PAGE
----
SAN JOSE, Calif. – Intel Corp. is not providing details, but it has disclosed plans that confirm industry speculation of recent weeks: The x86 giant is developing a next-generation interconnect it will integrate in future Xeon and Atom server processors addressing a range of uses from supercomputers to microservers.
The news is timed to compete with an announcement later on Monday (Sept. 10) from Advanced Micro Devices about the Freedom Fabric it acquired with startup SeaMicro. AMD is expected to try to make that interconnect an industry standard for its server CPUs, and probably those of emerging ARM-based server SoCs.
Interconnects--sometimes called fabrics--are key to linking tens to hundreds of thousands of processors in a broad range of servers. They are used in everything from the world’s most powerful supercomputers to large cloud computing data centers and microservers, dense chassis packed with processors generally used as Web servers.
The industry has been anticipating an Intel move into interconbnects after three recent acquisitions. In April, Intel bought an interconnect group from Cray for $140 million. In January, it acquired the Infiniband chip business of QLogic for $125 million, and in July 2011 it bought Fulcrum for an undisclosed sum.
“We are putting a salable fabric into the processor using the assets we have with our recent acquisitions,” said Raj Hazra, general manager of Intel’s technical computing group. “We think this integration happens much sooner than end of decade as some people have suggested, tying it to exascale supercomputers,” he said.
The new Intel interconnect aims to cover the waterfront in applications. At the low end, it could be used in microservers to link a hundred or more processors at tens of GBytes/second with latencies of less than 1,000 nanoseconds. At the high end, it ultimately will scale up to linking hundreds of thousands of processors at hundreds of GBytes/second at latencies measured in tens of nanoseconds.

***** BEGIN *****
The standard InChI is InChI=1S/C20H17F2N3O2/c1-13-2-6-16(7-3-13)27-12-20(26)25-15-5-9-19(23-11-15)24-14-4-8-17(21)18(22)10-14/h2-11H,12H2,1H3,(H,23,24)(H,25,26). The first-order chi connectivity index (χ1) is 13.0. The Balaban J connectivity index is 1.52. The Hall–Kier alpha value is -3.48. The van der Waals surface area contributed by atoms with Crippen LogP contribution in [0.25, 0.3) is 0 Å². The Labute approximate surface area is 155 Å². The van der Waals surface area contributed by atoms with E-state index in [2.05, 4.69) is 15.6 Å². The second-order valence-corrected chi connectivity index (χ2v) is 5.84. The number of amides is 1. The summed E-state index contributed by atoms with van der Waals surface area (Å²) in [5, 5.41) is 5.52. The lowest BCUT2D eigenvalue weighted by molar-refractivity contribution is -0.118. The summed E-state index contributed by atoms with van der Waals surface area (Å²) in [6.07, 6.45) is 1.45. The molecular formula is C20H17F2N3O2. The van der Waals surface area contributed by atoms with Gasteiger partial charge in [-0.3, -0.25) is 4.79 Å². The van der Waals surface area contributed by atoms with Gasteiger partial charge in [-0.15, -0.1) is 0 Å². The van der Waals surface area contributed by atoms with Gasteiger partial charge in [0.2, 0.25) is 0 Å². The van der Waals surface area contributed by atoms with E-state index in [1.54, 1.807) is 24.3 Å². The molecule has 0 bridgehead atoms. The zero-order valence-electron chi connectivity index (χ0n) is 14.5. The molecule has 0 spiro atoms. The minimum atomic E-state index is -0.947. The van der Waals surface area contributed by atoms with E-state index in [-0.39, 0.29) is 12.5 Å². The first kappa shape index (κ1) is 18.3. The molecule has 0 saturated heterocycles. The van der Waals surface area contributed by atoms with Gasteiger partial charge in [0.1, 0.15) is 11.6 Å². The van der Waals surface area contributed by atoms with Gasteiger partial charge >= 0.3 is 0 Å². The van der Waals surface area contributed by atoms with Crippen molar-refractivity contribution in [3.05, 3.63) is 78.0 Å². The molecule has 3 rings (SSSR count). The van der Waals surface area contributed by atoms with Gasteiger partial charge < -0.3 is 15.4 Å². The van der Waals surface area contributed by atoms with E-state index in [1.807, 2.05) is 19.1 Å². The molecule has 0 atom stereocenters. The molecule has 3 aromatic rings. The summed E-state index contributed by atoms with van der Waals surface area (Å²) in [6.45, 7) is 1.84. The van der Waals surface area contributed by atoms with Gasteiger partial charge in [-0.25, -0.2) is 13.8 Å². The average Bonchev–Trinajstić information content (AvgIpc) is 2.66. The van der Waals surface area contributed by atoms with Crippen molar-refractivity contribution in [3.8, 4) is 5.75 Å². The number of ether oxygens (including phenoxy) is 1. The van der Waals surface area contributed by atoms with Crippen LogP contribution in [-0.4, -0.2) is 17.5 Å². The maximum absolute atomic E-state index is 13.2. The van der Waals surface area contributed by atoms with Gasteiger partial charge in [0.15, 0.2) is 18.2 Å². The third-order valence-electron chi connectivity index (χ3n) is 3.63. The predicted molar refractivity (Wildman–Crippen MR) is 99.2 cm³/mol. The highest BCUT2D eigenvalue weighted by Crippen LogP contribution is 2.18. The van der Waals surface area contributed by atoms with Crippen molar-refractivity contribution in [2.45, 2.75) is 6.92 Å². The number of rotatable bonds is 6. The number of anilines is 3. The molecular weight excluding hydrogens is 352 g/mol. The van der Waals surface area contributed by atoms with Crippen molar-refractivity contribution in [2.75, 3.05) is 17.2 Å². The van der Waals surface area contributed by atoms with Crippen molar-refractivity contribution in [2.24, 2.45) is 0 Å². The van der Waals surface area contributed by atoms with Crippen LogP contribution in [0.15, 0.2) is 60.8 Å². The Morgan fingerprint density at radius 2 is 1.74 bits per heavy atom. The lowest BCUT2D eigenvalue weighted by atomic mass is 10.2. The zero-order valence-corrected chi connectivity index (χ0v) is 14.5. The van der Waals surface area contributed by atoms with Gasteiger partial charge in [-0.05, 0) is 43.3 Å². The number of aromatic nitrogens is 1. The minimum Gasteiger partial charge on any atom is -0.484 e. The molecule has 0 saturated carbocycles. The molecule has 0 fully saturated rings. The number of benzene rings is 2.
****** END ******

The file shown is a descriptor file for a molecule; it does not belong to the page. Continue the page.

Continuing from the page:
The interconnect will appear in Xeon, Xeon Phi and Atom processors geared for such servers. It’s not clear when Intel will relesase details of the new interconnect and CPUs using it, although some details may emerge from this week’s Intel Developer Forum.
“We haven’t finished the road map planning,” said Hazra.
Most of the work defining the interconnect appears to be going on inside Intel with the help of a few software companies and systems integrators. “We have strong software ecosystem,” he said.
The technology likely will emerge as a set of new capabilities layered on to the exsiting Quick Path Interconnect Intel uses as its proprietary processor bus. The technology may use elements of existing Ethernet, Infiniband and proprietary interconnects inclouding RapidIO, now being proposed as a competing standard for ARM server SoCs.
“We’ve looked at all the potential solutions and their pros and cons,” Hazra said.
Intel collaborated with SeaMicro on the startup's Atom- and Xeon-based server designs until AMD bought the startup earlier this year. “We know what their fabric was and it was interesting for a microserver class products line, but I have no idea where it has evolved,” he said.
rick & jim, whole im late finding this news, i thought it would be clear to you both this is just a half assed response thats not even a "Cache Coherent Network" to ARM's existing initial 1 Terabit/s rated Cache Coherent Network Interconnect
"CoreLink CCN-504 is the first in a family of products. It enables a fully-coherent, high-performance many-core solution that supports up to 16 cores on the same silicon die. The CoreLink CCN-504 enables system coherency in heterogeneous multicore and multi-cluster CPU/GPU systems"
Unfortunately, this is another area where different companies will promote different solutions instead of coming together to develop a consistent standard, which common in the server world.
While Intel’s announcement may not fool people (as you put it), if companies have to make a choice, they are much more likely to choose the one touted by the industry leader, even if it does not represent an industry standard. Others will just sit on the sidelines until an industry standard is developed.
Intel is pre-announcing its plans in hopes of distracting people from having any interest in AMD's Freedom Fabric or whatever other alternatives the ARM server SOC folks such as Calxeda are developing.
Other than stating that Intel is doing something that can scale from interconnecting micro-servers to exascale and that it will appear before the end of the decade, this does not have any details.
Intel being intentionally vague or is this just vapour-ware?